Here in Brooklyn, we like our herbs grown on rooftops, our coffee roasted on-premises and our beer brewed down the street in small batches. So while the Larry Gagosians of the world schmooze on Randall’s Island for the Frieze New York Art Fair this weekend, Bushwick-Ridgewood Frieze Night will keep our art appreciation local as well.
This Saturday, May 11, nearly 50 galleries will stay open late, hosting parties and encouraging art-inspired revelry along the Bushwick-Ridgewood border–two neighborhoods being touted as the New York art world’s next frontier.
Many of the gallery owners participating are not only artists themselves but residents as well, often sacrificing their own living rooms for gallery space. A good place to start the night (festivities begin at 6pm) is 56 Bogart St., with its multiple floors of galleries, installation spaces and studios. On the ground floor, Studio 10 will be opening Matt Freedman: The Devil Tricked Me. Freedman is known for his quirky and incisive object-making, and after being diagnosed with a rare type of cancer last year, much of his art began to explore the folklore behind the concept of bad luck. Freedman’s new sculptures seek to civilly disobey the rules of luck: umbrellas open boldly indoors and ladders are erected to be walked under.
Heading east across Flushing Avenue, stop into Sugar (449 Troutman St.) for the opening of Slippery…at Dusk, an installation by Gwendolyn Skaggs, the gallery’s director. For Slippery…, Skaggs will pair her own slipcast sculptures with cavernous, psychedelically textured paintings by Art Guerra.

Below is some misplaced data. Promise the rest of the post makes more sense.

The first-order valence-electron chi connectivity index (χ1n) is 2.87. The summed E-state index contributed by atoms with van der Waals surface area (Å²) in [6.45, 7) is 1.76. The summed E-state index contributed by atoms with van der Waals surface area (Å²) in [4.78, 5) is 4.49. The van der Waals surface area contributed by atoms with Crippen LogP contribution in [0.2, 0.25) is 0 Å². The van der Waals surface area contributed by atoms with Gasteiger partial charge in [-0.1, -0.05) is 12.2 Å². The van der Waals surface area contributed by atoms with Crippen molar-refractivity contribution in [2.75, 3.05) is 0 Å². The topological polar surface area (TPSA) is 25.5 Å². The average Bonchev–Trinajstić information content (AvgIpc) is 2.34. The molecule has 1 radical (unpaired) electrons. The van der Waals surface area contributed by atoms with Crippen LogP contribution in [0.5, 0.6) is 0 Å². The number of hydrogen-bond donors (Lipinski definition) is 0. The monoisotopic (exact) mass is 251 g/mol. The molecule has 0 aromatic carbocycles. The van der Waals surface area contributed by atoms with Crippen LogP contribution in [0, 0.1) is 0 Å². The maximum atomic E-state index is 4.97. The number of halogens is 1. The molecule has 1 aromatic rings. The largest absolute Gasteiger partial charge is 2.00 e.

Just around the corner is Norte Maar (83 Wyckoff Ave.), one of Bushwick’s longest running galleries. The current show, a survey of work from celebrated dance photographer Julie Lemberger, is a chance to revisit the pioneers of contemporary American dance—Trisha Brown, Merce Cunningham and Mark Morris have all been photographed by Lemberger.
Southbound, there’s Storefront Bushwick (16 Wilson Ave.), a gallery run by the longtime Bushwick arts leader and artist Deborah Brown. On view are Lauren Seidan’s fantastic, fiercely crumpled wall pieces, here astutely paired with Frank Webster’s melancholic paintings of steely towers and leafless, craggy trees.
Keep going south toward Myrtle Avenue and you’ll hit Microscope, a cozy, single-room gallery tucked behind Little Skips coffee shop. Sarah Halpern’s nimble collages deftly resurrect and slice through film icons like Humphrey Bogart and Mary Astor, reorienting our gaze into curious new contradictions.
Or, if you fancy some late-night art making, then bring a blank tee and head back up to David Kesting Presents (257 Boerum St.). The gallery is celebrating the closing night of its inaugural show, Brian Leo: I Hear the Droning, by silk screening one of the artist’s own prints on any item you bring (it’s $10 per print, and if you don’t have your own shirt, you can buy one there for $10). Leo’s paintings, which flirt with perversity in candy-colored hues, seem perfect for such a project. After all, what Bushwick trip would be complete without an ironic T-shirt?
For a complete list of all participating spaces, download a map here.